Just wondering if you could expand on this. I was assuming that grad school was when I'd be the least free, since I'm hoping that things will get better after the next five years. Why is it that we're more free in grad school than we'll be in the future?

Last edited: Jan 8, 2008
5. Jan 8, 2008

### Turbo332

Haha yes I just completed the first half of Jackson. Definitely a pain, it also didn't help that my prof was a complete joke. His "lecture notes" were literally a photocopy of Jackson, which he just skimmed over writing down the main equations. The best part of that class is the term paper I'm about to finish writing on negative index metamaterials.

Thirteen hour work days?! See that's just my problem, I simply cannot motivate myself to spend that much time on school work. I struggle to make myself study for more than 5 hours a day lol, and almost never on weekends. I mean, once I get home I'm cooking, cleaning, working out, hangin out with my girlfriend. I really need to think long and hard about all this.

Thanks for the input!

6. Jan 8, 2008

### Norman

Yes it is the standard. Has been for the last 20 years or so I believe.

Feel free. I doubt you will find many people who disagree.

I meant freer in the sense that you don't have a lot of other professional obligations. You are free to just do physics (mainly). As a professor you have much more teaching, committees to sit on, students to mentor PLUS writing grants and actually doing research. (SIDE NOTE: if your university offers any classes on grant writing I STRONGLY suggest taking them- this is a make or break aspect of professorhood for many people- I digress.)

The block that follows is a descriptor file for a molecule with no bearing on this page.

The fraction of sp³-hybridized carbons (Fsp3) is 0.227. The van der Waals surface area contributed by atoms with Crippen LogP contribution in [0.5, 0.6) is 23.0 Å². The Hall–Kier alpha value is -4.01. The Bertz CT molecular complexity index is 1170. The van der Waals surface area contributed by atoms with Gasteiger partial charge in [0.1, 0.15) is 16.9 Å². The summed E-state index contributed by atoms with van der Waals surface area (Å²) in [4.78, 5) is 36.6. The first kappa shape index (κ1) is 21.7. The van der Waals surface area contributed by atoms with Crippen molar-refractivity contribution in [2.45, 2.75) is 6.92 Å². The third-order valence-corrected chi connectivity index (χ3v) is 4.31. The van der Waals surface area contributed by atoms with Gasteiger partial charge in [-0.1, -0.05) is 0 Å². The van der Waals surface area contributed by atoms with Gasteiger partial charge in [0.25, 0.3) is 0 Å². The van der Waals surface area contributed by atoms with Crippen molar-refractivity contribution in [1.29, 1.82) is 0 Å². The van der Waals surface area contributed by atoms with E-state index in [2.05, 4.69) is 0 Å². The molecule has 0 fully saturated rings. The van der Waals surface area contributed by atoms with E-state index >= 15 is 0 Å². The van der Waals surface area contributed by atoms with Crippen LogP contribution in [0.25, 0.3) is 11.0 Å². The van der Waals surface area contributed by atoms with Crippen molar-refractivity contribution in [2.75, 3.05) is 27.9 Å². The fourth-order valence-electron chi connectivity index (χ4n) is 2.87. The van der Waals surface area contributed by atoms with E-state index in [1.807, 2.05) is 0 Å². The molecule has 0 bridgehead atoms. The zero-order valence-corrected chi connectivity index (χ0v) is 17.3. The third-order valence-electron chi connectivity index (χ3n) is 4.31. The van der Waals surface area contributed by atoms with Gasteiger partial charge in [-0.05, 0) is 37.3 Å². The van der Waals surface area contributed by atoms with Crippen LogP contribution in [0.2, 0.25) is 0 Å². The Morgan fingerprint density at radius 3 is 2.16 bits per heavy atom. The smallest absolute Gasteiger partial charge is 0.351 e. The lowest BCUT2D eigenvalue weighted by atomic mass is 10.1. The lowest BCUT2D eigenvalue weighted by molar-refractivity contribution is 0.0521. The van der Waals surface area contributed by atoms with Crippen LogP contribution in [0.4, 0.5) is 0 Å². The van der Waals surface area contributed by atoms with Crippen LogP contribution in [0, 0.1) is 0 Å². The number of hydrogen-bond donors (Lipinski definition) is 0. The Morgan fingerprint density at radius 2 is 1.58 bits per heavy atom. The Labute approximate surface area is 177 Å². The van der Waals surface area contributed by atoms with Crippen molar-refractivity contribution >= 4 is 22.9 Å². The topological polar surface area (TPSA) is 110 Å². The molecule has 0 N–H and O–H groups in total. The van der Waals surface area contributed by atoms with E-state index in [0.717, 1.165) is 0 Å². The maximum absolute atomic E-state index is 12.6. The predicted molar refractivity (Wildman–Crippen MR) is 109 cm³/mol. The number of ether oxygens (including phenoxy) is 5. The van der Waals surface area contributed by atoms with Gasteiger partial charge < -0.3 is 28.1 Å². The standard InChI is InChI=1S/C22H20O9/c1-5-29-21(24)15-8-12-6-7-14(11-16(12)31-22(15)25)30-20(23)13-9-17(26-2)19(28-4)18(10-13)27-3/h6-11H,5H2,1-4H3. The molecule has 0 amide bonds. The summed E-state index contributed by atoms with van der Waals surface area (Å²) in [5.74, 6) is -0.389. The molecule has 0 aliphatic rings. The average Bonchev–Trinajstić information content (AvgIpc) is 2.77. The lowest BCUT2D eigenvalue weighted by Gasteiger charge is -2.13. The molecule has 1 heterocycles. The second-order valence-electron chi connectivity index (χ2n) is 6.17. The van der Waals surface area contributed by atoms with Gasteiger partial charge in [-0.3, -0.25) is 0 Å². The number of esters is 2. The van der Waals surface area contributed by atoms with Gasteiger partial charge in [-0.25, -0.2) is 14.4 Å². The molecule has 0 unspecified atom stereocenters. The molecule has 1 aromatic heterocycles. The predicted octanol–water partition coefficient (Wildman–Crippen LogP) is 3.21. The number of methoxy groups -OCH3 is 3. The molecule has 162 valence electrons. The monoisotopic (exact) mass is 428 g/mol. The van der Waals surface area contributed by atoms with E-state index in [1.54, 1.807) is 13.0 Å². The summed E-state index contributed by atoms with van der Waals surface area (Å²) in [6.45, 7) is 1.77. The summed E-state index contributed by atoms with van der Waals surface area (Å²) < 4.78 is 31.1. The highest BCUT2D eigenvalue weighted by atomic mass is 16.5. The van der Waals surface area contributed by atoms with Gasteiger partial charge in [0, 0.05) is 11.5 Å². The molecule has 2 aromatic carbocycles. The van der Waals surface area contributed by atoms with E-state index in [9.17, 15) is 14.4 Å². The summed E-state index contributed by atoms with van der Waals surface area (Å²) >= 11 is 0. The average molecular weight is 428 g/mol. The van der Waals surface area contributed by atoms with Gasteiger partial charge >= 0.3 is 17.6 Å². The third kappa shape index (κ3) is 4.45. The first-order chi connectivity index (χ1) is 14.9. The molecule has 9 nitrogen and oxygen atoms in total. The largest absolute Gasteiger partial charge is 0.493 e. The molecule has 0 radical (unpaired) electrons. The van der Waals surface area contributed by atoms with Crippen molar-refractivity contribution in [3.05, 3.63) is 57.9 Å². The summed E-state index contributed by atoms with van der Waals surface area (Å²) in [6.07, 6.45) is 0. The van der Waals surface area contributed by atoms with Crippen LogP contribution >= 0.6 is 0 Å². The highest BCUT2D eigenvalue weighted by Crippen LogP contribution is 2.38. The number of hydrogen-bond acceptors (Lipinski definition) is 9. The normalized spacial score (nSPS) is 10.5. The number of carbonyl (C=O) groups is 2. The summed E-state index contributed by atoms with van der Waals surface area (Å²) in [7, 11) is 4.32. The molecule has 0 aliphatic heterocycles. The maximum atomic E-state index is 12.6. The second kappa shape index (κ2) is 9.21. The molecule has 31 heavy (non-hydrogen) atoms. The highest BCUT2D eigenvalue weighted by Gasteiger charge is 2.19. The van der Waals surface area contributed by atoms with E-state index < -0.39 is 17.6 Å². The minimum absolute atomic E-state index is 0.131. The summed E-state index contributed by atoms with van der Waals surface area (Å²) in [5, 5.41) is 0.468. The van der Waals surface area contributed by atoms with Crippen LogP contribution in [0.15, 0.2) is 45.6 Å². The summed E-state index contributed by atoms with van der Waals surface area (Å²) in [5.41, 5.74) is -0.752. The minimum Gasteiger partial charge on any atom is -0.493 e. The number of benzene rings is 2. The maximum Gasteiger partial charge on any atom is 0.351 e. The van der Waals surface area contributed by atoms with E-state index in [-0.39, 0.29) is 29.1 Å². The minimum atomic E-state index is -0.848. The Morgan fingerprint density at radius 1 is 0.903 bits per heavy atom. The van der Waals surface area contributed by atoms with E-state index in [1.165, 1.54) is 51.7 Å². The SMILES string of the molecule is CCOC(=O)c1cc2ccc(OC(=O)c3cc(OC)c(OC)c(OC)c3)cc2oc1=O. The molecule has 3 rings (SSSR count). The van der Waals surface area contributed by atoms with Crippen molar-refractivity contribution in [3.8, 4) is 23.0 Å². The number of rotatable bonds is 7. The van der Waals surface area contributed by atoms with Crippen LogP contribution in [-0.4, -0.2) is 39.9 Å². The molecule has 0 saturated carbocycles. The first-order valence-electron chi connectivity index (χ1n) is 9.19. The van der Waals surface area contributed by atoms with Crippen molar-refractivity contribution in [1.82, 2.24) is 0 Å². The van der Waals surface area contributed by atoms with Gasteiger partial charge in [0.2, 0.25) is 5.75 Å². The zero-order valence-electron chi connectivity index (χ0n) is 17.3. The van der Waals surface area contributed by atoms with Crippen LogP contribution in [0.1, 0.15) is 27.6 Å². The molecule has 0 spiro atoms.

If you are a government lab or an actual civil servant for some government branch you will have so much bureaucracy to deal with you will want to flip out. In industry, you have the pressures of a real world boss, and the bottom line : 

So in that respect you don't have nearly as much responsibility and you are free to choose what you study. If you feel like spending a week or two on a research digression- you can. I don't see that happening during the next stages of a PhD's career. Just my thoughts based on observation of friends, colleagues and advisers.

7. Jan 9, 2008

### arunma

Oh yeah, there's a second half... :yuck:

Interesting story. Since I'm doing astrophysics, I technically don't have to take nearly as many physics courses as the other physics majors. For example, I don't have to take a second semester of quantum, I can choose between taking classical mechanics and stat mech (but not both), and most of my specialized courses can be in astronomy. Problem is, I'm more interested in physics than astronomy, and my research has WAY more to do with physics than astronomy (I do experimental gamma ray astrophysics). So my advisor said that I could simply do my PhD with him, but get a regular physics degree, that way I can take all of the standard physics classes, and only take the two or three astro courses that apply to my research. Unfortunately he doesn't know that much about the course requirements of the department.

I just found out four days ago that if I get a regular physics PhD, I'm required to take the second semester of Jackson E&M. Now I find myself seriously considering if I should just take the watered down astrophysics degree to avoid another semester of Jackson. Heck, my advisor has strongly discouraged taking the second semester of E&M! Still not sure what I'm going to do. I'm definitely not taking more Jackson this spring. Maybe I'll put it off till my second or third year.